Where was Napolean's Waterloo?

I am tutoring a boy in World History, and his book is ambiguous about in which country was Waterloo located when Napolean was defeated for the final time? The text book’s map shows Waterloo in France, but the text below says “Austrian Netherlands”. Which was it?

Extra Credit: After first being defeated in Moscow, leading to his exile to Elba, how did Napolean manage to make a comeback and fight once more only to be defeated (once and for all) at Waterloo? The textbook is very poorly written watering everything down and oversimplifying everything…making it all clear as mud. (And why was there a Louis XVIII, but no XVII?)


  • Jinx

Waterloo is in Belgium, approx 10 miles south of Brussels. Napoleon escaped from Elba with a small band of soldiers. The(reinstated) king of France sent soldiers to meet him and Napoleon (allegedly) said, ‘if any of you will shoot your emperor, do it now’, they declined and marched with him. The king fled. Napoleon was back. the rest of Europe said ‘uh oh’, formed a coalition and they all fought at Waterloo. Napoleon was banished to St Helena in the S. Atlantic to guarantee no 2nd comeback. Basically.

As noted, Waterloo is in what’s presently Belgium, was prior to the French Revolutionary Wars part of the Spanish and then the Austrian Netherlands, became part of Greater France during the wars prior to and including Napoleon’s campaigns, and was included after the Congress of Vienna in the Kingdom of the Netherlands (for about 15 years, declaring its independence as the Kingdom of Belgium in 1830 and making it stick in 1839). At the time of the Battle of Waterloo, the area that became Belgium was something of a disputed territory – Austrian by pre-war definitions, conquered by France, claimed by the Netherlands, and pretty much up for grabs. Obvious solution to your map problem is that one map shows pre-war conditions as if post-Napoleon they had been reverted to, the other shows what France had conquered in the 1790s.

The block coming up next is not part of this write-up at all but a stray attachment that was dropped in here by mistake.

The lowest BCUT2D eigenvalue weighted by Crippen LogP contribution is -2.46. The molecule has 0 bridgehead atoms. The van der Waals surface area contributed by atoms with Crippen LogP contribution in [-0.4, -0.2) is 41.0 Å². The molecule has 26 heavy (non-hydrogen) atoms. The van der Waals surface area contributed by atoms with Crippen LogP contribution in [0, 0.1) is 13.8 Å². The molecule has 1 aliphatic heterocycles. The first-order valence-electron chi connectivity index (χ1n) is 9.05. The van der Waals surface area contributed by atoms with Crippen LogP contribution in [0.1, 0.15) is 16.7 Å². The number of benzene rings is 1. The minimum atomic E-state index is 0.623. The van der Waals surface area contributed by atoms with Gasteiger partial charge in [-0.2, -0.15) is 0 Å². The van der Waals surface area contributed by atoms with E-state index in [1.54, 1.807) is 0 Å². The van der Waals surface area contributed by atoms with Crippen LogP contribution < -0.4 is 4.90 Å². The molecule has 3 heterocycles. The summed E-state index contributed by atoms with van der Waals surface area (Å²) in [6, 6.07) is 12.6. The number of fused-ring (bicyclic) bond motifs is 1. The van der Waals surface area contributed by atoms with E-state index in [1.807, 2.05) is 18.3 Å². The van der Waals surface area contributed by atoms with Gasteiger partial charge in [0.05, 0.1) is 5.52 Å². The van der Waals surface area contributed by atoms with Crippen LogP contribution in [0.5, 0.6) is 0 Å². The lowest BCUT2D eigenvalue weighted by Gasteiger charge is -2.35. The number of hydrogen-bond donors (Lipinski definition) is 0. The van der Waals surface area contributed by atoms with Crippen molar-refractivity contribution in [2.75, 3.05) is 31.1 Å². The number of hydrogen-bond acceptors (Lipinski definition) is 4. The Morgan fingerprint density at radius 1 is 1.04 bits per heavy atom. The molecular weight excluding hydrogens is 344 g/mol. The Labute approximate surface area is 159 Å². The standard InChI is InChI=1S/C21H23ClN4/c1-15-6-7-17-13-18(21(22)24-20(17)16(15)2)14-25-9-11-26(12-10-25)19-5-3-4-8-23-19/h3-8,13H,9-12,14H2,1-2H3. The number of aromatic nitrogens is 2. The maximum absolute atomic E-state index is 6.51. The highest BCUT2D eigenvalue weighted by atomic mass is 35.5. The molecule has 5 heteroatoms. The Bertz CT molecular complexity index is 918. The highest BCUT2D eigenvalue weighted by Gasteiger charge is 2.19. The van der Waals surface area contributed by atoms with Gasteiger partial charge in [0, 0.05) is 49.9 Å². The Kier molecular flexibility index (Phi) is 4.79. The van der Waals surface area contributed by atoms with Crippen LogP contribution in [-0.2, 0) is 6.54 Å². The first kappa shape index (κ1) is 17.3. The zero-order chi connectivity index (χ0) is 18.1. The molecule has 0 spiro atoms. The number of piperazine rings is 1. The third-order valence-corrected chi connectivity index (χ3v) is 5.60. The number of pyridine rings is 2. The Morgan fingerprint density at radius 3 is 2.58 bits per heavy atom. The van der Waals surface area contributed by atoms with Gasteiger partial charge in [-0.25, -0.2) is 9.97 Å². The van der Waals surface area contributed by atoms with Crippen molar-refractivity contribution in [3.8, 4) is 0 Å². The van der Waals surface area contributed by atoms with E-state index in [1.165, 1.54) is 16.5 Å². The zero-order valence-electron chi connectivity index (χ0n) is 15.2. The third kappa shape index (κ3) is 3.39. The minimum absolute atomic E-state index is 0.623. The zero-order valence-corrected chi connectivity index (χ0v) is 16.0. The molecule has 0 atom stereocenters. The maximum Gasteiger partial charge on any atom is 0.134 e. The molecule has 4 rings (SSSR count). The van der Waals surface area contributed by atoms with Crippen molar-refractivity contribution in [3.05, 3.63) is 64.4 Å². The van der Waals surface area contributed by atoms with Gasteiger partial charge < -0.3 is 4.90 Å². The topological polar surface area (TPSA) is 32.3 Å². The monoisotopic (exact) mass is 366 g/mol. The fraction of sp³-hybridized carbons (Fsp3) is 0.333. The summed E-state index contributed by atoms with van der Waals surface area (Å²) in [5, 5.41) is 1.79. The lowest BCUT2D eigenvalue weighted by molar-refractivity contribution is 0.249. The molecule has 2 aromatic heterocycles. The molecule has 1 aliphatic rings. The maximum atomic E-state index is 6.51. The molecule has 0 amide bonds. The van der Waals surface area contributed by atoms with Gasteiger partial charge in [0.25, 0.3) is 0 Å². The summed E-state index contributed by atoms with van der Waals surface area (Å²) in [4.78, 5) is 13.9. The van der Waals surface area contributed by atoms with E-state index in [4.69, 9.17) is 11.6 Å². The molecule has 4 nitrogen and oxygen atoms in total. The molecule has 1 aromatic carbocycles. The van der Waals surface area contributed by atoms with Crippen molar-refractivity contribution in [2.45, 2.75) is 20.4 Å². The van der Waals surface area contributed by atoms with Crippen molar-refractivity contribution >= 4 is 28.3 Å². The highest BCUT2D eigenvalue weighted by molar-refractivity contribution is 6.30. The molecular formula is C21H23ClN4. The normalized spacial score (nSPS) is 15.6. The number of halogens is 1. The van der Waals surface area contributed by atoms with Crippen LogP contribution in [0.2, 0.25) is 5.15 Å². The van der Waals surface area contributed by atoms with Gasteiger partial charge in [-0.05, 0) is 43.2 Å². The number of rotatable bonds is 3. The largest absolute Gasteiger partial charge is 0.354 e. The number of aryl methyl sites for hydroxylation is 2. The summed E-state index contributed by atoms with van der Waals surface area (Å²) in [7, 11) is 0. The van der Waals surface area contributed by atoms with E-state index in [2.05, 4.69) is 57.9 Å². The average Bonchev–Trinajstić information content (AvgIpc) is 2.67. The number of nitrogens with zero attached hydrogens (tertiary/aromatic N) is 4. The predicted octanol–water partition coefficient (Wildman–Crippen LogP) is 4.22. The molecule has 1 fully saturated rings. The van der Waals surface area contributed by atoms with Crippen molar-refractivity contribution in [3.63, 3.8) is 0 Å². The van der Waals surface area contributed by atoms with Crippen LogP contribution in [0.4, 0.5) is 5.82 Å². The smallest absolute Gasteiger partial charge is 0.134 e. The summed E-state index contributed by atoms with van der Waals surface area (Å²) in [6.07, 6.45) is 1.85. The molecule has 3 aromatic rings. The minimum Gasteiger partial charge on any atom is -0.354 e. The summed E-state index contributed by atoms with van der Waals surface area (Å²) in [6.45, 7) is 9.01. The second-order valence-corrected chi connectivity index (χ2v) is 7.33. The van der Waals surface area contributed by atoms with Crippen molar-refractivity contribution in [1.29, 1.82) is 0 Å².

Louis XVII was the (non-lost) Dauphin, who statutorily succeeded to the throne of France when his father was beheaded in 1792 but died in prison.

And Belgium, of course, was formerly the “Austrian Netherlands” ( formerly from the Treaty of Utrecht in 1713 until 1795 ), having previously been the Spanish Netherlands" since 1555. It was annexed by France from 1795-1815 ( so it was technically French at the time of Waterloo ), then was annexed by the Netherlands proper 1815-1830, until breaking away to form an independent kingdom in 1830.

As for Louis XVII, he died a prisoner in France of tuberculosis in 1795. He was declared king in 1793 by his exiled uncle, who later became Louis XVIII, hence the numbering scheme, even though Louis XVII never sat on a throne.

  • Tamerlane

Argh! Pre-empted again :).

  • Tamerlane